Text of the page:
His wife, Jennifer, had been the target in a post titled “freak,” he said, which described the mother of two as, among other things, “a methed-out, doped-out whore with AIDS.” Not a word was true, Mr. and Ms. James said, but the consequences were real enough.        

Wednesday, September 21, 2011

Natural beauty

Waterfalls. These seem to be obvious and universal. No matter where or no matter how high or puny these are, all can agree by looking at it that it is a natural beauty.  This was what I was thinking when I was at Artist Point.

Dark matter theory: RIP?

BBC reports:
Scientists' predictions about the mysterious dark matter purported to make up most of the mass of the Universe may have to be revised.

Research on dwarf galaxies suggests they cannot form in the way they do if dark matter exists in the form that the most common model requires it to.

That may mean that the Large Hadron Collider will not be able to spot it.

Scientists' best ideas for the formation and structure of the Universe form what is called the "cosmological standard model", or lambda-CDM - which predicts elementary particles in the form of cold dark matter (CDM).
Prof Carlos Frenk at Durham University, working with … the Virgo Consortium has created computer simulations to visualise how the dwarf galaxies formed, using their assumptions about CDM.
The team found that the final results of these simulations did not at all match what we observe....
Prof Frenk said that after working for 35 years with the predictions of the standard model, he is "losing sleep" over the results of the simulations.
But he believes he has found a solution to the CDM problem. He proposes that instead of "cold" dark matter that formed within the first one millionth of a second after the Big Bang, the Universe may instead be filled with warm dark matter (WDM).

Meanwhile at the other “science”:

One of the biggest issues confronting international macroeconomists is whether or not the large and persistent U.S. current account deficits are sustainable.

[One possible reconciliation is the]... the “dark matter” view of Hausmann and Sturzenegger (2007), henceforth HS. HS propose an alternative method to computing net international positions and current accounts.

… from a relative reliability perspective the dark matter view can be quickly dispensed with. HS suggest that the external position for all asset types should be estimated by capitalizing income at a common discount rate. They then compute the net position from  these capitalized values, and form the current account as the year-to-year change in their constructed net position. This explicitly assumes that investment income, a subcomponent of the current account, is the most reliable portion of the entire set of international accounts, and that it is  appropriate to construct positions in this manner. Given that approximately two-thirds of published investment income data are not measured, but are formed by applying estimates (of yields) to estimates (of positions), from a relative reliability perspective dark matter fails. Moreover, while we have sympathy for some parts of the hypothesis, we find the methodology of capitalizing income streams to be questionable. Even if the investment income numbers are entirely reliable, we doubt this method of constructing the current account or position is an improvement over the published estimates.

Tuesday, September 20, 2011

What can license plates say?

While we were at Yellowstone, we saw quite a few cars with Virginia license plates and one with DC tags but none from Maryland indicating that they drove out west.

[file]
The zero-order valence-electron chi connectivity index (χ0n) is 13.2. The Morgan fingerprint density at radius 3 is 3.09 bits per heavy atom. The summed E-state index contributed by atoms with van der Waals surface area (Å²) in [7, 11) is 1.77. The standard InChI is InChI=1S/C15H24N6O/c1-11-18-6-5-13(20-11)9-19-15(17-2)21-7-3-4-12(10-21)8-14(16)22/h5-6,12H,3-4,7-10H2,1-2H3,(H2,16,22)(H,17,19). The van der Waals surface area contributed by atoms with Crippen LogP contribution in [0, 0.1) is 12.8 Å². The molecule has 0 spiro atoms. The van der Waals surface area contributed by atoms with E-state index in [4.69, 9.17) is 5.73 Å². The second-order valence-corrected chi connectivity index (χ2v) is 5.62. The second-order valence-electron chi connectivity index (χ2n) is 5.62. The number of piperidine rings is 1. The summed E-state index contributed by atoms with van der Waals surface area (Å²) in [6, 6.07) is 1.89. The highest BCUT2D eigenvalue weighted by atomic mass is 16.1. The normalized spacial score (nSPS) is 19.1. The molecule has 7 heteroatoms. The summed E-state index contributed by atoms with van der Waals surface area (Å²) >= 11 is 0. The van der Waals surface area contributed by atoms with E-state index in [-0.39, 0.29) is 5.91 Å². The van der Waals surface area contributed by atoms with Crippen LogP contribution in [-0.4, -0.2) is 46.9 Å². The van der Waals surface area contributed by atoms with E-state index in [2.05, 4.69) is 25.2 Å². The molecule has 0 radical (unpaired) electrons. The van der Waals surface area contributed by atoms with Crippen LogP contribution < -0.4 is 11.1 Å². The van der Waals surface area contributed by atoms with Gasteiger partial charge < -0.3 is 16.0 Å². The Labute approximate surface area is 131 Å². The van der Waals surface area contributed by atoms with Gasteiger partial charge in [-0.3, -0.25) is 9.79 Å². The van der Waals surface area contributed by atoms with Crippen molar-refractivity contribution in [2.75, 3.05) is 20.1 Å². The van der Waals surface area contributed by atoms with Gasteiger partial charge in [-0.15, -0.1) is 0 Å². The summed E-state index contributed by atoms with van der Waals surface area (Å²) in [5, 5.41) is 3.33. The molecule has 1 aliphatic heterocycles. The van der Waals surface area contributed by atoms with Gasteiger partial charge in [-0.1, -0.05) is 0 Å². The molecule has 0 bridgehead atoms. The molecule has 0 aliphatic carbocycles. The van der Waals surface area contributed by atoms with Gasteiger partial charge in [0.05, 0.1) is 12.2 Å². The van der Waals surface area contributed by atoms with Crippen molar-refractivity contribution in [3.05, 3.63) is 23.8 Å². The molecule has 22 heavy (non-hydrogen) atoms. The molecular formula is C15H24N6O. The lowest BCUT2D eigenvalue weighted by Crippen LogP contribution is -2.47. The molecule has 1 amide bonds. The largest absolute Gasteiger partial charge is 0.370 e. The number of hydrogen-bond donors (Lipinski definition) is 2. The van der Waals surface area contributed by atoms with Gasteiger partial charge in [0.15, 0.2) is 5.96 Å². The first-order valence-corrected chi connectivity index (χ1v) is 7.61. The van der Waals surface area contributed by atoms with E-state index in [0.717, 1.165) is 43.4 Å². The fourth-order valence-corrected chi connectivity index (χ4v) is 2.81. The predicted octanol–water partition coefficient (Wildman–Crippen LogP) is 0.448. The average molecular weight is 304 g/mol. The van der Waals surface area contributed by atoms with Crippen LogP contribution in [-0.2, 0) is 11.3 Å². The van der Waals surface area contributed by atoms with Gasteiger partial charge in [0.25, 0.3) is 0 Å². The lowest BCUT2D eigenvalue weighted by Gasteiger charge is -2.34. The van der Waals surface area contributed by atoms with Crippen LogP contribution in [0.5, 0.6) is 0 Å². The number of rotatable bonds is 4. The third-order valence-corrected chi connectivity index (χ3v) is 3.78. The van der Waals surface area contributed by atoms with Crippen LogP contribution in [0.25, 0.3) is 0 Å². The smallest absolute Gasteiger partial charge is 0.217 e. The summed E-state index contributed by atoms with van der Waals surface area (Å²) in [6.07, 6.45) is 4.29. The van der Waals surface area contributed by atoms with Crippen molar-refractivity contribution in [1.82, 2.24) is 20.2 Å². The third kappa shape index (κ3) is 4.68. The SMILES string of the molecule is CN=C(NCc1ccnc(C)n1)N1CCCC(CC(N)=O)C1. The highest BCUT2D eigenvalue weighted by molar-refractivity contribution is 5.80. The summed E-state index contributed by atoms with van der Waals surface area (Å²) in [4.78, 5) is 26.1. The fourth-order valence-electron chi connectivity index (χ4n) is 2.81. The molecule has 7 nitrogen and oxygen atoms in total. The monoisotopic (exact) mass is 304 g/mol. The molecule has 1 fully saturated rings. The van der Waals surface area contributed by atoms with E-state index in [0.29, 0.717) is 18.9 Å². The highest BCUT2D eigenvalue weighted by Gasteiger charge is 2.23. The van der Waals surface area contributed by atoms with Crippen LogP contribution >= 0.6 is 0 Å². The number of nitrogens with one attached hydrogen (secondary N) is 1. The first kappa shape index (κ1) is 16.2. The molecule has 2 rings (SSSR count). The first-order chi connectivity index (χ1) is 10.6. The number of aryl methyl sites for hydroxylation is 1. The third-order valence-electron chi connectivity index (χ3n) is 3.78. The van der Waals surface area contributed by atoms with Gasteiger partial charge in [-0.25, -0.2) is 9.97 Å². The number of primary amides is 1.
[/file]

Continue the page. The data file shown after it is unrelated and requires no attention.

Can I conclude that Marylanders are less adventurous than Virginians?

Is growth accounting really useless?

I came across this Mankiw’s comment on Oliner, Sichel and Stiroh (2007):

To be honest, in my own life as a practical macroeconomist, I do not spend a lot of time thinking about growth accounting. In fact, I can estimate with a fair degree of precision that I spend fifteen minutes a year on the activity. Those are the fifteen minutes that I teach growth accounting to undergraduate students in my macroeconomics course.

While reading this paper I found myself reflecting on my almost complete lack of attention to the growth accounting literature, to which this paper very ably contributes.

One reason is that this literature seems mired in a host of issues that quickly make a reader’s eyes glaze over. Some of these issues are technical, such as distinctions between gross output and value added and the index number theory that bridges that gap. Others involve data availability, such as the potentially important role of unmeasured intangible capital. Out of necessity, many of these issues get resolved by imposing assumptions on the production process which, although not outlandish, are neither compelling nor verifiable. This paper, for example, at times makes an assumption about the complementarity between information technology and intangible capital that seems to be just pulled out of a hat. But I think there is a more fundamental reason why the growth accounting literature fails to have a larger impact. Even if one grits one’s teeth to make it through all the technical issues, and even if one has enough credulity to buy into all the necessary assumptions, the exercise does not deliver what we really want. Ultimately, God put macroeconomists on earth for two reasons: forecasting and policy analysis. We want to know how the world is likely to look in the future, and we want to know how alternative policies would change the future course of history. Unfortunately, growth accounting contributes relatively little to either forecasting or policy analysis. Instead it is a deeply data-intensive exercise that often gets so deeply enmeshed in its own internal logic that it never returns to the big questions of macroeconomics.